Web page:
The Nyeri County department of Water, Environment and Climate Change is working on a proposal which will see the county dedicate a percentage of its annual development budget to climate change mitigation.
The proposals are contained in the Climate Change Act and the Climate Change Fund Regulations which are set to be presented before the executive for incorporation in the Nyeri Finance Bill 2023. According, Nyeri Climate Change Director, Ms Yvonne Mathenge, the move is the first step towards ensuring that the county is able to fund climate change mitigation strategies.
“The Climate Change Act and the Climate Change Fund Regulations are proposing that at least one per cent of the county’s development budget be set aside for climate change strategies. The model will be similar to the county integrated development plan where the county government dedicates funds in the budget to go towards the programmes,” said Ms Mathenge.
“Our hope is that moving forward climate change mitigation will not just be about dependency on foreign support, we want to ensure that as a county, we have a strategy that we can start implementing some of these measures even as we are looking out for external assistance,” she added.
Ms Mathenge was speaking at the sidelines of a climate multi-stakeholder meeting that brought together climate change experts, community based organisations working on climate smart agriculture projects in the eight sub-counties in Nyeri and government officials. The workshop was organised with the aim of validating views on the draft Participatory Climate Risk Assessment and the County Climate Change Action Plan. The two documents, Ms Mathenge said, will further shape the county’s effectiveness in tackling the effects of climate change.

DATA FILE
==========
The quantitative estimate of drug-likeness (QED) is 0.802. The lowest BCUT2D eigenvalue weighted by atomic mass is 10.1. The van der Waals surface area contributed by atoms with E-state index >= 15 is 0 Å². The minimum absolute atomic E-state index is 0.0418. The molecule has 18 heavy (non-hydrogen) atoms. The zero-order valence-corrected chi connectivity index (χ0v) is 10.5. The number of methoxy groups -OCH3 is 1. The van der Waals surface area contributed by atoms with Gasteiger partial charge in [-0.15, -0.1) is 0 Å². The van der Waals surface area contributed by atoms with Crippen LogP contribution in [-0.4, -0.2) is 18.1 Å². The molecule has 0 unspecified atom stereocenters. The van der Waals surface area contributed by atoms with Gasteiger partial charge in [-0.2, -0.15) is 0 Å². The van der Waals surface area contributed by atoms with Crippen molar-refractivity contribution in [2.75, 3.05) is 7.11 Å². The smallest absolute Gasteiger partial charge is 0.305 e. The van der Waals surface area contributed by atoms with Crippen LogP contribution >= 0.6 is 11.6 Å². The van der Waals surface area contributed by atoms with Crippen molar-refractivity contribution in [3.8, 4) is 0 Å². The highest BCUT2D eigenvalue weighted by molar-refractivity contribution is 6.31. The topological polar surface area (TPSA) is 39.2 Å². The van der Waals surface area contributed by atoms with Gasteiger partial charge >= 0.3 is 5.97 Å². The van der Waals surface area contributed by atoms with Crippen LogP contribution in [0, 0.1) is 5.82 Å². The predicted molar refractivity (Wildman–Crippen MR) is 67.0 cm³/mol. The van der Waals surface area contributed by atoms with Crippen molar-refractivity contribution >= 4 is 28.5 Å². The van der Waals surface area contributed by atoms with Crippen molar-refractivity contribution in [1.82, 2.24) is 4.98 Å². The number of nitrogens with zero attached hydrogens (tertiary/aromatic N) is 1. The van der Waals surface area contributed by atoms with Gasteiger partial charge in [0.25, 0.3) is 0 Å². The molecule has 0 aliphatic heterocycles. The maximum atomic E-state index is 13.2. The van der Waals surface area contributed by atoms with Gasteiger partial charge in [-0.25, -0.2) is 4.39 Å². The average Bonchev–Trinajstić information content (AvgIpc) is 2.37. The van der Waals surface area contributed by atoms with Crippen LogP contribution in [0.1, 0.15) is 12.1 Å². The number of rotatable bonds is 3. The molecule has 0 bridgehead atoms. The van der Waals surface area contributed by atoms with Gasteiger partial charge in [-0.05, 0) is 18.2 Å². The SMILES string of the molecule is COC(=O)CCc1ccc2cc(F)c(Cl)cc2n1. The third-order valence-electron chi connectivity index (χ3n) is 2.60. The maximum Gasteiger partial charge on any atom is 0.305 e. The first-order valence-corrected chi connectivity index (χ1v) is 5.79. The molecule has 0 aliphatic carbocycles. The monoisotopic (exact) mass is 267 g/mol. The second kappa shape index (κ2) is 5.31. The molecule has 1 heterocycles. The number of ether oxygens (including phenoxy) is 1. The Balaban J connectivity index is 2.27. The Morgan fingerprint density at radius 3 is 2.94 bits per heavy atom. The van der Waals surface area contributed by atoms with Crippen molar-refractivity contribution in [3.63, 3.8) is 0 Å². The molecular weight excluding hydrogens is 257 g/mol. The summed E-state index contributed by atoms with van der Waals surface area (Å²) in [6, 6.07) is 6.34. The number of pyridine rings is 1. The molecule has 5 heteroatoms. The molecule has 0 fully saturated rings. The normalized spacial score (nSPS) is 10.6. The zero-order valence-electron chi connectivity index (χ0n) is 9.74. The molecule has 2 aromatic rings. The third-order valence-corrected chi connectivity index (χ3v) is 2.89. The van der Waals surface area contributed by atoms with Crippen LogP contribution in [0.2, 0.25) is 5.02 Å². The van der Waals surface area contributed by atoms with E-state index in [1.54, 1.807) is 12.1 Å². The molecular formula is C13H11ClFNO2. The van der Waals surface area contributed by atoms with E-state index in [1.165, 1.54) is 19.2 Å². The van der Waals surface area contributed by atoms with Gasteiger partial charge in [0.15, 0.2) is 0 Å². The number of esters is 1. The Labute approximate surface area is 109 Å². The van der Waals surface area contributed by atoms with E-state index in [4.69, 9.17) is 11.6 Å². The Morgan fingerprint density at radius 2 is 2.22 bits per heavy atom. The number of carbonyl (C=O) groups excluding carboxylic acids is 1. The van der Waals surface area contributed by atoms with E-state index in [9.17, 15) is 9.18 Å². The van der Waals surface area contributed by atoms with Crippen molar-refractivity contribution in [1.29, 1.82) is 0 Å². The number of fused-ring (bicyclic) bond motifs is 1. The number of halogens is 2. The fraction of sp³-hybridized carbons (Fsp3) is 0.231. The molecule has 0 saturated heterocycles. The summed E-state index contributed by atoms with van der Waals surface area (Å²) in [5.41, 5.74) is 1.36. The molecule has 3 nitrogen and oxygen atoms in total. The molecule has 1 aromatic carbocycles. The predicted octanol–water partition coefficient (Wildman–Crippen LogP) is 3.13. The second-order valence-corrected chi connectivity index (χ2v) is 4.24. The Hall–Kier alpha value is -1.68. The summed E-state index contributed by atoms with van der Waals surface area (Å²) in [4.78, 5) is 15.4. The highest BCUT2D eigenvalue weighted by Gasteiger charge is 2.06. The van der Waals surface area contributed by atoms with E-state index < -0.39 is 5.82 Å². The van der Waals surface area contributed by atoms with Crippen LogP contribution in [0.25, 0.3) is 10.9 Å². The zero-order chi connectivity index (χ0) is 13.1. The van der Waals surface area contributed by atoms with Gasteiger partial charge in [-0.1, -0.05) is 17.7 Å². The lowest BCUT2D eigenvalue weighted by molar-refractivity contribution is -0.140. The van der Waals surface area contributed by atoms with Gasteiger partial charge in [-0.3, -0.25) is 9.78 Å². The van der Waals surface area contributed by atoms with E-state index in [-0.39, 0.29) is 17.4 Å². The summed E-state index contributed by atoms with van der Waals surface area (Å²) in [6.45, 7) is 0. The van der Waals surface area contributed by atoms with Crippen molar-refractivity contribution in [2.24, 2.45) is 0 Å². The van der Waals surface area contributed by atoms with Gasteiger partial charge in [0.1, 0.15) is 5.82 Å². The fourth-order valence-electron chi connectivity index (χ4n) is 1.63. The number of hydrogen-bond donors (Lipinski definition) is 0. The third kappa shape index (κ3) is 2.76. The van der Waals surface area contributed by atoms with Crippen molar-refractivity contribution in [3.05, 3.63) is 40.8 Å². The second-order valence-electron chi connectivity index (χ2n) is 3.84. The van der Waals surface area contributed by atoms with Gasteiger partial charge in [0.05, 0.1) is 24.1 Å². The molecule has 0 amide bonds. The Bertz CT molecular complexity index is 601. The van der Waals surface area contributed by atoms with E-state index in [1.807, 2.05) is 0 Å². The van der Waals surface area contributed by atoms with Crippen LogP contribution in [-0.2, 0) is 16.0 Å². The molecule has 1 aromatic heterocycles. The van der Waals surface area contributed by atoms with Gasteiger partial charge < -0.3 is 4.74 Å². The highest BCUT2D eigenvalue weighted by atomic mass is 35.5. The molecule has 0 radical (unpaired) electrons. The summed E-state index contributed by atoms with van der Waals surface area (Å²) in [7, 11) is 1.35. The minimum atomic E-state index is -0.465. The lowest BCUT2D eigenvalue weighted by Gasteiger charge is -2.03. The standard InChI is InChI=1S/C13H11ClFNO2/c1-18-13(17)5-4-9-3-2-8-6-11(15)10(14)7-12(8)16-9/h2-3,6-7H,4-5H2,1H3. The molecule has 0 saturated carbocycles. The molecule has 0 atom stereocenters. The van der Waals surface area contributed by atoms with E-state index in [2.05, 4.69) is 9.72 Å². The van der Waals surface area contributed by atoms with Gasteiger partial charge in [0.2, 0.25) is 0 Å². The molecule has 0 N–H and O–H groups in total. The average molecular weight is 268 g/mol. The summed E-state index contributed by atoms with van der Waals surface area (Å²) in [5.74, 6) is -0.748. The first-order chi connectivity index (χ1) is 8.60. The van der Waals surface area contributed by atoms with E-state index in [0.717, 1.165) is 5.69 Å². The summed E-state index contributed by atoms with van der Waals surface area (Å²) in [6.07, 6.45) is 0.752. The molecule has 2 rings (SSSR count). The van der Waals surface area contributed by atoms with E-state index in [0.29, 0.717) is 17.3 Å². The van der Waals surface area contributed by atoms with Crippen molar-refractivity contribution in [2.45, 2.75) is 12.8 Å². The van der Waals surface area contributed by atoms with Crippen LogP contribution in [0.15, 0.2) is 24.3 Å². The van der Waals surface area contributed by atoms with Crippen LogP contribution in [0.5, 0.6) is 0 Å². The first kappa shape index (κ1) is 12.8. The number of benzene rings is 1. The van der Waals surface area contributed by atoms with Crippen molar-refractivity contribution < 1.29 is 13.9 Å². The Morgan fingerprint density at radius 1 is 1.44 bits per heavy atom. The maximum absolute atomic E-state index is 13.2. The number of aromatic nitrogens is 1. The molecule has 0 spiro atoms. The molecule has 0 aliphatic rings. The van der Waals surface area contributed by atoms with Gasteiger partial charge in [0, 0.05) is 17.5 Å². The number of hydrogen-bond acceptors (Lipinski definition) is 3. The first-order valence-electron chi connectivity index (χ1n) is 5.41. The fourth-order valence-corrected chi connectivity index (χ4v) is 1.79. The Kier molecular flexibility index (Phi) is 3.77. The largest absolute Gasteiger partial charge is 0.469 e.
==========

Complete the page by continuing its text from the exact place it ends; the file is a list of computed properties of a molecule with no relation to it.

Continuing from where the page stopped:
A report released by the Nyeri meteorological department in April this year classified 50 per cent of the county as arid and semi-arid whereas 85 per cent of the county, as food insecure. Ms Mathenge noted that drought, landslides, floods, pests and diseases and frost had been identified as the emerging negative effects of climate change that the county was battling.
“Besides capturing the status of the county with regards to climate change, the two documents also capture how many people have been getting food aid. We are also doing climate projections because we have realised that there is what we can do to mitigate the effects and there are measures that can be taken to adapt to the prevailing weather conditions,” said Ms Mathenge.
The strategies have been split into sectors namely disaster and risk management; food and nutrition; water and blue economy; environment, tourism and wildlife; health and human settlement and manufacturing and trade which had been identified as critical. The director said that the mitigation plan will be implemented over a five year period in the eight sub-counties.
“We have already drawn the strategic plan and identified some of the plans to be implemented. For the ones that have already been employed before and are working we have started to upscale them and for the ones that are not working, we are coming up with fresh strategies,” she said.
By Wangari Mwangi